NAIROBI, Kenya (AP) — A senior Ethiopian official says the government is ready for talks with rival forces from the country’s northern Tigray region “anytime, anywhere” and without preconditions, in a notable break from the past.
The announcement on Thursday by Redwan Hussein, security adviser to Prime Minister Abiy Ahmed, came amid hopes for dialogue to resolve the East African nation’s deadly war that erupted in November 2020.
Redwan tweeted after meeting with special envoys from the United Nations, the European Union and the United States, adding that the African Union continental body “leads the process and can solicit logistical support from any source.”
In June, after a cease-fire and the increasing delivery of desperately needed aid to long-blockaded Tigray, both sides in the conflict agreed to sit down for talks. Ethiopia’s federal government has assigned a team of seven negotiators led by the foreign minister, but Tigray leaders have said some preconditions should be met.
On Tuesday, the president of Tigray’s regional government, Debretsion Gebremichael, said that “if the federal government was really ready to make peace, it would have resumed basic public services in the region,” referring to long-severed banking, electricity and telecom services.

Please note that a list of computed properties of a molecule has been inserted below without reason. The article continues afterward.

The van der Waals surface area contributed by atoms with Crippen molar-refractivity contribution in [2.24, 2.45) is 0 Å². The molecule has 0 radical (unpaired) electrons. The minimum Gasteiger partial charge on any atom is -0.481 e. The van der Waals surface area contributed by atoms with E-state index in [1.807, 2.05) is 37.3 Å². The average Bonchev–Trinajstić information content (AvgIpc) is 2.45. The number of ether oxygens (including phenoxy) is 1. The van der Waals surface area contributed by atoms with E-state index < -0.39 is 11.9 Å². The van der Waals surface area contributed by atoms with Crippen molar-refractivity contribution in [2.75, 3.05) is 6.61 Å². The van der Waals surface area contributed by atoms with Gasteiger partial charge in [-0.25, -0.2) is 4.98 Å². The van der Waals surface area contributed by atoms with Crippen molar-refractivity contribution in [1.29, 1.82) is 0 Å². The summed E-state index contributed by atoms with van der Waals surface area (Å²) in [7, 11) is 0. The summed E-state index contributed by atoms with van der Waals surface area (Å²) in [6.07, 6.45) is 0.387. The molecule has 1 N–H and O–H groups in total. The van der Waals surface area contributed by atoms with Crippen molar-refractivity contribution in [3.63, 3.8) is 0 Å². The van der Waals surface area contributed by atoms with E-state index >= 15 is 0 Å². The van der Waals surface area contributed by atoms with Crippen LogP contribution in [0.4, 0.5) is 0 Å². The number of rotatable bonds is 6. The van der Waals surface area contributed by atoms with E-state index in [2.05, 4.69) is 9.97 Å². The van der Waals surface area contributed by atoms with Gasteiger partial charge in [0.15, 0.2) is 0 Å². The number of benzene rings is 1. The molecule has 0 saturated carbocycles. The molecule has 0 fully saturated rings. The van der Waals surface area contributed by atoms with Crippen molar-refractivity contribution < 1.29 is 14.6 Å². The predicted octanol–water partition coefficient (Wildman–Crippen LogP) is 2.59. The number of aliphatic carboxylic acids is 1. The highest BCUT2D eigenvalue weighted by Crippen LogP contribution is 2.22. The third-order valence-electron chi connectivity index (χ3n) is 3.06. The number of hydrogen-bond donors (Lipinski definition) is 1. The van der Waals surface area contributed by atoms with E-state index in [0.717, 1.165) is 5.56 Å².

Critics of the Tigray leaders have argued that they should be removed, and their forces disarmed, before talks begin. Others have said it would be illegal to enter talks with the Tigray People’s Liberation Front while it remains on the federal government’s list of designated terror groups.
Ethiopia’s government has been under international pressure to negotiate with Tigray leaders to end the war that is estimated to have killed tens of thousands of people in the Tigray and neighboring Amhara and Afar regions.
Concerns remain that the conflict could flare up again amid friction between the rival sides over conditions for the talks.
“Their disagreement over whether African Union envoy (Olusegun) Obasanjo or a top Kenyan official will lead mediation efforts to end the civil war is a dangerous obstacle to negotiations beginning,” William Davison with the International Crisis Group tweeted on Thursday. “While the truce is holding, and there’s no reason to think renewed federal-Tigray conflict is imminent, this impasse raises the risks of that.”
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